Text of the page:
A consortium of seven players has been established to build a ‘power-to-methanol’ demonstration plant in the port of Antwerp.

Another important step forward in the transition to alternative energy sources and a sustainable, low-carbon circular port, the project comprises Engie, Fluxys, Indaver, Inovyn, Oiltanking, Port of Antwerp and the PMV – investment company of the Flemish Government.

Construction of a demonstration plant at the Inovyn site in Antwerp is scheduled to start by 2022, with the aim of producing 8,000 tonnes of sustainable methanol annually, avoiding at least an equivalent volume of CO2 emissions.

Methanol is an essential multi-purpose raw material for the chemical industry, with many applications in wider industry as well.

This key raw material is indispensable to the daily operation of the port of Antwerp as the largest European integrated energy and chemical cluster in the region.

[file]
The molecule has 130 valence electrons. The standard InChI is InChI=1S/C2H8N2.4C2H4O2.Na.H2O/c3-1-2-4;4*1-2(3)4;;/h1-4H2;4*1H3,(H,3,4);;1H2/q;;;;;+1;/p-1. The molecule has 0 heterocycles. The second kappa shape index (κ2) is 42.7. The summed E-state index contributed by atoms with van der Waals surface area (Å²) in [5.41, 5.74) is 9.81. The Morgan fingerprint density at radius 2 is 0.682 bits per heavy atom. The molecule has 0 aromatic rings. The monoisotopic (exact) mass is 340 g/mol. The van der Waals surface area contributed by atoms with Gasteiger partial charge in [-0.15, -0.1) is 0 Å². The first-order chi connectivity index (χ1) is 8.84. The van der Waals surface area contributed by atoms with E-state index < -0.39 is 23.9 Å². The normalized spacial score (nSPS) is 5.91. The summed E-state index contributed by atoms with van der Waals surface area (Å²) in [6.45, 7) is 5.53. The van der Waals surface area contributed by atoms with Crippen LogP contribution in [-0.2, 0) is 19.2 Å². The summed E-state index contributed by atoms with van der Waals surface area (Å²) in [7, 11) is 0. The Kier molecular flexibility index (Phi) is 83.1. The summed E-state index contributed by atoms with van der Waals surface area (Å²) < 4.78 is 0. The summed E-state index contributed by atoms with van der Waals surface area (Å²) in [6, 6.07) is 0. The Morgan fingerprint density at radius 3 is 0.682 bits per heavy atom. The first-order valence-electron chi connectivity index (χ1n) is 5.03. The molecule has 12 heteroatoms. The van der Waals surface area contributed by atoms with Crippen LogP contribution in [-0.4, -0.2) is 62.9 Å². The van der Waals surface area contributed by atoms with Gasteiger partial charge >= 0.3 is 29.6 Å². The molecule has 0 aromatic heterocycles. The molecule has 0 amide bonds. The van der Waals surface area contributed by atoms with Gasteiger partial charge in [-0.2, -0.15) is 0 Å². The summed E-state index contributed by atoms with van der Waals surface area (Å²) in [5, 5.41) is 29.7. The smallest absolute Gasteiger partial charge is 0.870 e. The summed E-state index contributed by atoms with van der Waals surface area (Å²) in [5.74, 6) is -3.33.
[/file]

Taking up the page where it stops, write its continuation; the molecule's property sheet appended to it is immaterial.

Currently, methanol is produced using fossil raw materials. The ‘power-to-methanol’ project aims to replace this with sustainably produced methanol, a first for Belgium.


Source: Indaver

This methanol will be produced from captured CO2 and sustainably generated hydrogen.

The carbon dioxide is captured by means of carbon capture and utilisation (CCU), through which CO2 emissions are partially recovered and then combined with hydrogen generated on the basis of green energy produced from renewable electricity.

Port alderman Annick De Ridder said, “Our future prosperity will be sustainable, or there will be no prosperity. Innovation is key to tackling climate change.”

“In Flanders we have a tradition of innovative entrepreneurship and as Port of Antwerp we play a pioneering role in serving as a testbed for technological and sustainable innovation.”

“We combine this innovation with our strengths as a multi-industry port platform to promote promising applications such as CCU and hydrogen.”

“In the meantime it gives a strong signal that Port of Antwerp is keeping to its transition agenda and working hard towards it, even during the Covid-19 crisis.”